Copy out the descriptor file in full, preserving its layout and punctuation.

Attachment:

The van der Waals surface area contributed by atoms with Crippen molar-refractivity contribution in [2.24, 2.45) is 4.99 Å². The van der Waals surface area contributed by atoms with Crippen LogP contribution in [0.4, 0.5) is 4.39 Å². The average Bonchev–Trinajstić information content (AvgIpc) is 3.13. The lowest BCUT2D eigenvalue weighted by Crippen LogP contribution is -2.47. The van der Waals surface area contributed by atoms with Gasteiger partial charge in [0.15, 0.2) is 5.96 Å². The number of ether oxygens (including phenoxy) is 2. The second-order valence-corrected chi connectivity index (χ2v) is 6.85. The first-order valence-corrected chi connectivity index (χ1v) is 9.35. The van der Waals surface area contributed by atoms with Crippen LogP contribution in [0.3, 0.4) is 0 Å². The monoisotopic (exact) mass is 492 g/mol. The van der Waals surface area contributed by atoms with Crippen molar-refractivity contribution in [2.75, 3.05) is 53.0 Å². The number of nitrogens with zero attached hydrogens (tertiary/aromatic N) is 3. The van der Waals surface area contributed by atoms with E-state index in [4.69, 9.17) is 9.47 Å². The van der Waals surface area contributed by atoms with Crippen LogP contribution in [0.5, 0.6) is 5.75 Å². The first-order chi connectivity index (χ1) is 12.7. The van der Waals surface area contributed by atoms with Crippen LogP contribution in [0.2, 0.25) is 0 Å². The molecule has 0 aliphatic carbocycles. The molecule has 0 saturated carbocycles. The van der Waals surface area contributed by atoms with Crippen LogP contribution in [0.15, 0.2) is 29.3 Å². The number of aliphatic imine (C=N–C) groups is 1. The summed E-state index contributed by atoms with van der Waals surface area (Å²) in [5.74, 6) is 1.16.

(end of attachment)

The van der Waals surface area contributed by atoms with Crippen molar-refractivity contribution in [2.24, 2.45) is 4.99 Å². The van der Waals surface area contributed by atoms with Crippen LogP contribution in [0.4, 0.5) is 4.39 Å². The average Bonchev–Trinajstić information content (AvgIpc) is 3.13. The lowest BCUT2D eigenvalue weighted by Crippen LogP contribution is -2.47. The van der Waals surface area contributed by atoms with Gasteiger partial charge in [0.15, 0.2) is 5.96 Å². The number of ether oxygens (including phenoxy) is 2. The second-order valence-corrected chi connectivity index (χ2v) is 6.85. The first-order valence-corrected chi connectivity index (χ1v) is 9.35. The van der Waals surface area contributed by atoms with Crippen LogP contribution in [0.3, 0.4) is 0 Å². The monoisotopic (exact) mass is 492 g/mol. The van der Waals surface area contributed by atoms with Crippen molar-refractivity contribution in [2.75, 3.05) is 53.0 Å². The number of nitrogens with zero attached hydrogens (tertiary/aromatic N) is 3. The van der Waals surface area contributed by atoms with E-state index in [4.69, 9.17) is 9.47 Å². The van der Waals surface area contributed by atoms with Crippen LogP contribution in [0.5, 0.6) is 5.75 Å². The first-order chi connectivity index (χ1) is 12.7. The van der Waals surface area contributed by atoms with Crippen LogP contribution in [0.2, 0.25) is 0 Å². The molecule has 0 aliphatic carbocycles. The molecule has 0 saturated carbocycles. The van der Waals surface area contributed by atoms with Crippen LogP contribution in [0.15, 0.2) is 29.3 Å². The number of aliphatic imine (C=N–C) groups is 1. The summed E-state index contributed by atoms with van der Waals surface area (Å²) in [5.74, 6) is 1.16.